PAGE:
Board Games Help Families Have Fun Together at Home

One of the biggest trends for families who are never together is planning a family board game night. It’s an idea originally used to market board games, but it’s also an idea that families all over are embracing.Why? Because in this modern age of video games, cell phones, television, and endless planned activities, the amount of time we actually spend with our children is dwindling. Too many families are never together, and when they are, they are staring at the television, texting their friends, or all in separate rooms doing separate activities.Planning a family board game night is perfect for people who value their family time and recognize that their children are growing up and away without really spending quality time with them.Remember, playing a game with your child is supposed to be fun, and not something that will end up in a child stalking off in tears. Sometimes, parents have to force themselves to play a game that is less than challenging and simply enjoy watching your child have fun. Before you know it, that game of Shoots and Ladders can be fun even for the adult.Choose your games carefully. This can be tough when you have children of varying ages and skills. It’s okay to help a younger child, just make sure you speak to your older child and explain why their brother or sister is getting extra help and they are not. You want to avoid the “It’s not fair!” cry that can come from this strategy.One thing to do is the Great Compromise. Start the night off with a game your little one can easily play, and then move on to something that might be a bit more challenging for your ten-year-old. Junior versions of games can be perfect for the elementary-aged children and still leave enough challenge for adults to have fun.Board games are relatively inexpensive, so it’s easy to build a library of games. That way, you’ll never grow bored with the two or three games on your shelf. Remember to get a variety of games, some that are just silly fun, and other that may have a learning aspect to them.And don’t forget that you can pull out a board game any time your kids get bored. You don’t have to wait for the entire family to be around, but keep them as a fun option on those rainy days.

Power Grid Board Game Review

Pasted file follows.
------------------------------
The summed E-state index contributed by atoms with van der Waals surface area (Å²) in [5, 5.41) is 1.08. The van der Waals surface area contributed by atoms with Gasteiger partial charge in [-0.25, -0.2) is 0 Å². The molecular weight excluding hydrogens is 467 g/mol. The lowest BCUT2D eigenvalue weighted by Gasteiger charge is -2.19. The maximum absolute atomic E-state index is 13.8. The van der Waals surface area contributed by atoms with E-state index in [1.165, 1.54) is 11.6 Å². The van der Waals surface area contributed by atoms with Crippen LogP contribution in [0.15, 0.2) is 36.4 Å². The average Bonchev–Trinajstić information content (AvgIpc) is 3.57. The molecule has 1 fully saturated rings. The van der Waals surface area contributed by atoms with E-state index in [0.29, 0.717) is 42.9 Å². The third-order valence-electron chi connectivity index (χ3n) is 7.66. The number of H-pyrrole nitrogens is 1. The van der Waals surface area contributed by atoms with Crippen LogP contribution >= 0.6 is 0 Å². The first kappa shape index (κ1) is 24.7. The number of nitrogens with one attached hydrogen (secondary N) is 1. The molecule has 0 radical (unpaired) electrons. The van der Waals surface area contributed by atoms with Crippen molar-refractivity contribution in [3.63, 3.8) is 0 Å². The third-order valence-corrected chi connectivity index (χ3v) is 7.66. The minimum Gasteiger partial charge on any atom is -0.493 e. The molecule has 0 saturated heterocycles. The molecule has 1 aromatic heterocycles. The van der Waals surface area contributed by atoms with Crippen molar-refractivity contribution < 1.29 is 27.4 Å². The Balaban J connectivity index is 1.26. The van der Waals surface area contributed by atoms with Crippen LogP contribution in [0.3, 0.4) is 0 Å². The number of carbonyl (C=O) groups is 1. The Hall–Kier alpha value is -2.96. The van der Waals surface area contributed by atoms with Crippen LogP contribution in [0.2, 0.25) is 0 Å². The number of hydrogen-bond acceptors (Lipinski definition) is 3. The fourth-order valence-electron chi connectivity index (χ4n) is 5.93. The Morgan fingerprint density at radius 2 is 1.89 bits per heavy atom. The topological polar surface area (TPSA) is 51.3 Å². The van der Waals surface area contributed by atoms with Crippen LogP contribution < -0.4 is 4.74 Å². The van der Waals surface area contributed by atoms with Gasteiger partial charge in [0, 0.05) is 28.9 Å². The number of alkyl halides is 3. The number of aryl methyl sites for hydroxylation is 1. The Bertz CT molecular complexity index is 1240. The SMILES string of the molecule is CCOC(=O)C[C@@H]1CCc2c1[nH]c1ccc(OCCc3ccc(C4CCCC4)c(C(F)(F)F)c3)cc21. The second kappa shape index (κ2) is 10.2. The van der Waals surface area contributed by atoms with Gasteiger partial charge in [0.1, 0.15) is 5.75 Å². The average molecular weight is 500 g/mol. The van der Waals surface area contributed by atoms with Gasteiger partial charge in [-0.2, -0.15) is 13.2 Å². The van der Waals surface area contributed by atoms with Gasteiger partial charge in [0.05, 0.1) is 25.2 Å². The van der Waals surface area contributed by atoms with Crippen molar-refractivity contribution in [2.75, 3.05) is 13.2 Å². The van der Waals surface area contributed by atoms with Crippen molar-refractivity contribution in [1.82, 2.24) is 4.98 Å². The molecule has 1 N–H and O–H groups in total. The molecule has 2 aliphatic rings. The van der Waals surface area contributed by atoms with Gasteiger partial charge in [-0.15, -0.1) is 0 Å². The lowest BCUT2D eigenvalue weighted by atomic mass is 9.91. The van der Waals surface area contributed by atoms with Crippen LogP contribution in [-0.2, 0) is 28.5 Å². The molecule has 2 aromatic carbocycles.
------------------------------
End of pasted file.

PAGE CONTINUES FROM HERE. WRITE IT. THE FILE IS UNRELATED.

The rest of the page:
In Power Grid, a new power market has opened up and everything is up for grabs. Compete against other power suppliers as you work your way towards becoming the biggest power supplier in the land. Build power plants and control the market for raw materials such as garbage, oil, coal and uranium. Connect cities to your power grid before others do and become the greatest power magnate!Power Grid is a strategy board game designed by Friedemann Friese and is a remake of the German board game Funkenschlag. Each player represents a power supply company trying to connect as many cities as possible to its power grid. To do so, you will have to build power plants to supply enough electricity to power your cities; own enough resources to run the power plants; and earn enough funds to connect the cities and buy the power plants and resources.Each game of Power Grid is played on a board featuring a map of a region hungry for power. The base game comes with 2 maps: the USA and Germany. Each map shows the cities that can be connected to your power grid and the connection fees between the cities. For example, it is cheaper to connect Washington with nearby Philadelphia than it is to connect San Francisco to Seattle. The board also contains a grid showing the raw materials (coal, oil, garbage and uranium), how much is available and how much they cost.There are 4 actions each round in your quest to power the most cities (the game ends when a player connects a certain number of cities, determined by the number of players). Firstly, players take turns to bid for power plants. These plants can be powered by materials such as oil, coal, garbage, uranium and wind. Each power plant also has different efficiencies (being able to power a different number of cities), but you pay for that efficiency by spending more to buy the more efficient power plants.There is an order to the bidding process. The player with the most connected cities each round get to bid for power plants first. However, this is balanced by the fact that they will be the last to buy raw materials and connect cities. Buying raw materials involves grabbing coal, oil, garbage or uranium from the board at their current price. There is a raw materials market that changes depending on supply and demand. The materials replenish at a fixed rate each turn, and are consumed by players using the related power plants. The more of each material is available, the cheaper it is.Connecting cities involves paying connection fees and placing your tokens on the connected cities. There are clusters of cities on each board where the connection fees are pretty cheap, but building in those areas means competing against more players who also want to take advantage of the cheap connections. Power Grid also divides the game into 3 phases: starting, growing and matured phases. Progressing from one phase to the next changes the amount of raw materials that are replenished each round, and also increases the number of players who can connect to each city.The last action in the round is to power your cities. You use up the required raw materials and earn cash depending on how many cities you powered. You can then use this cash to buy more power plants and resources, and connect more cities the next round.Power Grid is mainly about efficiency and strategic planning. The goal is to power as many cities as you can, and the player who is the most efficient and can do it the fastest will win. Also, how much are you willing to bid for that attractive power plant? Should you spend your limited funds connecting choice cities first or overbidding for that new power plant? Is it worth it to spend a bit more to connect to distant cities in order to cut other players off from a city network? Should you target cities in cheap but congested networks or go for the isolated expensive ones? These are questions you need to always keep in mind, and the answers will change depending on how your opponents play as well.The game also has expansion boards and power plant sets. New boards include France, Central Europe, China and Korea, and each introduces interesting aspects to the game. For example, the order in which power plants are revealed in the China game reflect’s the country’s planned economy. Similarly, there are 2 resource markets in Korea to reflect the separate North and South economies, and the North Korea resource market doesn’t have uranium (right…).Overall, Power Grid isn’t too challenging a game to learn. The mechanics are pretty straightforward and easily grasped, though it might take time to master the efficiency and fund-allocation required to be really good at it. The game takes just over 2 hours, and is one of few games that can play up to 6 players without losing its appeal or taking too long.Complexity: 3.5/5.0Playing Time: 2.0 to 2.5 hoursNumber of Players: 2 to 6 players